Lawmaker Whose Gun Accidentally Went Off at State Capitol Won't Face Criminal Charges
No charges will be filed after a Kentucky lawmaker accidentally fired her personal handgun in her Capitol office.
Democratic Rep. Leslie Combs released a statement acknowledging that the gun went off indoors Tuesday, hitting a wall and a bookshelf.
Combs says she has had a concealed carry permit for years, and she still believes in protecting Second Amendment rights. The state police have ruled the shot an accident and won't press charges.
House Speaker Greg Stumbo says the incident doesn't mean the laws that allow guns in the capitol should be changed.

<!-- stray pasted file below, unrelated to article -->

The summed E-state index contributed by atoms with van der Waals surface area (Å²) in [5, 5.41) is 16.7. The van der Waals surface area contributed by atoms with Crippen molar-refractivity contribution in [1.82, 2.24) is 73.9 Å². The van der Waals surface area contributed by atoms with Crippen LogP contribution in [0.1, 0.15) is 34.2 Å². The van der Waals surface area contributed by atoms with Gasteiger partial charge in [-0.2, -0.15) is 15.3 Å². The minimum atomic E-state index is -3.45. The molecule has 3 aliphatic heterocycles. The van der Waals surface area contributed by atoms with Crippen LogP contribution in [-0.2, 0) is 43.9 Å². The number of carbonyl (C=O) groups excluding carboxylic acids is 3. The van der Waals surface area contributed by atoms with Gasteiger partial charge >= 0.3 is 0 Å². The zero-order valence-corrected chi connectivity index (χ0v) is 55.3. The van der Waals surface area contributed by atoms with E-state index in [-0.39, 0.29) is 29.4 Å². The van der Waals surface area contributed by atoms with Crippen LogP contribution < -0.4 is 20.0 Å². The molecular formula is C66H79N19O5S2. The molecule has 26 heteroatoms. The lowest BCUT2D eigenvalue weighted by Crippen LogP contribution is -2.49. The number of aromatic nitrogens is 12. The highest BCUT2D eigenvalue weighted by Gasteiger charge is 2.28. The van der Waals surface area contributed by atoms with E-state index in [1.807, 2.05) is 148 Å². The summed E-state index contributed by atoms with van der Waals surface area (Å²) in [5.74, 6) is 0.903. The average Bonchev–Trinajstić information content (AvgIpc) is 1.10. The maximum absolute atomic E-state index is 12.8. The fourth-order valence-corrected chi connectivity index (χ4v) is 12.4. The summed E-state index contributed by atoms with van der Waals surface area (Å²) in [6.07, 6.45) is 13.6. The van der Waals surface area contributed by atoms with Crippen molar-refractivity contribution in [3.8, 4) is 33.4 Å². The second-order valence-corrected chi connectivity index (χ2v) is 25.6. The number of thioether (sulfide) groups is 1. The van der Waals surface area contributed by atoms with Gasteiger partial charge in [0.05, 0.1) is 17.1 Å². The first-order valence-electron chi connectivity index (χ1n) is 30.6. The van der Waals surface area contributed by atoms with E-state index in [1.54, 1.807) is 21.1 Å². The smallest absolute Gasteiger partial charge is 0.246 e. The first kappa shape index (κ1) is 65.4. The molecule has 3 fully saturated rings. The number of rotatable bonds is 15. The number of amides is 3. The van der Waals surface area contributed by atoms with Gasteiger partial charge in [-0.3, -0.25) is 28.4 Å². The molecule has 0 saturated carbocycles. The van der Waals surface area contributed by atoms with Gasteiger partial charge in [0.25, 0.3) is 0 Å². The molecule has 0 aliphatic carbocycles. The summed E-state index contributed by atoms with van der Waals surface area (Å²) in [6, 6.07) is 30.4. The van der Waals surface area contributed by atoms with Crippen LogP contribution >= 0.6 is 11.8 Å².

“I don’t see anything that needs to be changed," the Floyd County Democrat said. "Somebody’s gonna have to convince me otherwise. I mean, it was an unintentional discharge. I think it’s good policy that people like Leslie who, females, who work here late, have to go to their cars, go to functions, sometimes they’re trying by theirselves [sic], have the right to carry and protect theirselves.”
The story has gained national attention, but Stumbo says he doesn't think it will hurt the state's reputation.